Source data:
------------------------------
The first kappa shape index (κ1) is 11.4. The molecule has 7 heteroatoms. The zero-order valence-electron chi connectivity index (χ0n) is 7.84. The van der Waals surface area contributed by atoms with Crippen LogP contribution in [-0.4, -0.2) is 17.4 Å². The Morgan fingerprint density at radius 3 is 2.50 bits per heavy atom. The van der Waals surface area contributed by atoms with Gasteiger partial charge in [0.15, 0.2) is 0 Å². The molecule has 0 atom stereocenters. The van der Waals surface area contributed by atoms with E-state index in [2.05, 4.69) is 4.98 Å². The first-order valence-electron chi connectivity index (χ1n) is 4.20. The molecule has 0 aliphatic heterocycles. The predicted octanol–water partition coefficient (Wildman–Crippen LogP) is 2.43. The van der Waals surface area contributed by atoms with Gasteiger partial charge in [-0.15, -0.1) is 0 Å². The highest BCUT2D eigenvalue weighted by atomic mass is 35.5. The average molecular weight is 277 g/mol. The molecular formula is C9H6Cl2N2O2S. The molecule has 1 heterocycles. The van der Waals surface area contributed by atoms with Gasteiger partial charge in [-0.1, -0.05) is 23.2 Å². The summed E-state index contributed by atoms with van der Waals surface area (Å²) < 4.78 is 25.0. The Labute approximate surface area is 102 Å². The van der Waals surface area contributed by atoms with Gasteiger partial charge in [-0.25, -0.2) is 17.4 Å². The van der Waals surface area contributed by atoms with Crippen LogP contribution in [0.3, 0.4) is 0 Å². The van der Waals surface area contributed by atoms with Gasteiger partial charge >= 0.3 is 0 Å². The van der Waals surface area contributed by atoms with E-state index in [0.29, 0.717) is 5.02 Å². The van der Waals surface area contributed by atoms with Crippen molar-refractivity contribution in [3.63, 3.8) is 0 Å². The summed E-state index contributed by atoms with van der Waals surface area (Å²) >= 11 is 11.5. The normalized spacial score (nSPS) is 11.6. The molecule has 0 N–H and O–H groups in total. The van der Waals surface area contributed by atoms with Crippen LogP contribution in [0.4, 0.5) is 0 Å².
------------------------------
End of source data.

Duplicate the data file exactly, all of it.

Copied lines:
The first kappa shape index (κ1) is 11.4. The molecule has 7 heteroatoms. The zero-order valence-electron chi connectivity index (χ0n) is 7.84. The van der Waals surface area contributed by atoms with Crippen LogP contribution in [-0.4, -0.2) is 17.4 Å². The Morgan fingerprint density at radius 3 is 2.50 bits per heavy atom. The van der Waals surface area contributed by atoms with Gasteiger partial charge in [0.15, 0.2) is 0 Å². The molecule has 0 atom stereocenters. The van der Waals surface area contributed by atoms with E-state index in [2.05, 4.69) is 4.98 Å². The first-order valence-electron chi connectivity index (χ1n) is 4.20. The molecule has 0 aliphatic heterocycles. The predicted octanol–water partition coefficient (Wildman–Crippen LogP) is 2.43. The van der Waals surface area contributed by atoms with Gasteiger partial charge in [-0.15, -0.1) is 0 Å². The highest BCUT2D eigenvalue weighted by atomic mass is 35.5. The average molecular weight is 277 g/mol. The molecular formula is C9H6Cl2N2O2S. The molecule has 1 heterocycles. The van der Waals surface area contributed by atoms with Gasteiger partial charge in [-0.1, -0.05) is 23.2 Å². The summed E-state index contributed by atoms with van der Waals surface area (Å²) < 4.78 is 25.0. The Labute approximate surface area is 102 Å². The van der Waals surface area contributed by atoms with Gasteiger partial charge in [-0.25, -0.2) is 17.4 Å². The van der Waals surface area contributed by atoms with Crippen LogP contribution in [0.3, 0.4) is 0 Å². The van der Waals surface area contributed by atoms with Gasteiger partial charge >= 0.3 is 0 Å². The van der Waals surface area contributed by atoms with E-state index in [0.29, 0.717) is 5.02 Å². The van der Waals surface area contributed by atoms with Crippen molar-refractivity contribution in [3.63, 3.8) is 0 Å². The summed E-state index contributed by atoms with van der Waals surface area (Å²) >= 11 is 11.5. The normalized spacial score (nSPS) is 11.6. The molecule has 0 N–H and O–H groups in total. The van der Waals surface area contributed by atoms with Crippen LogP contribution in [0.4, 0.5) is 0 Å².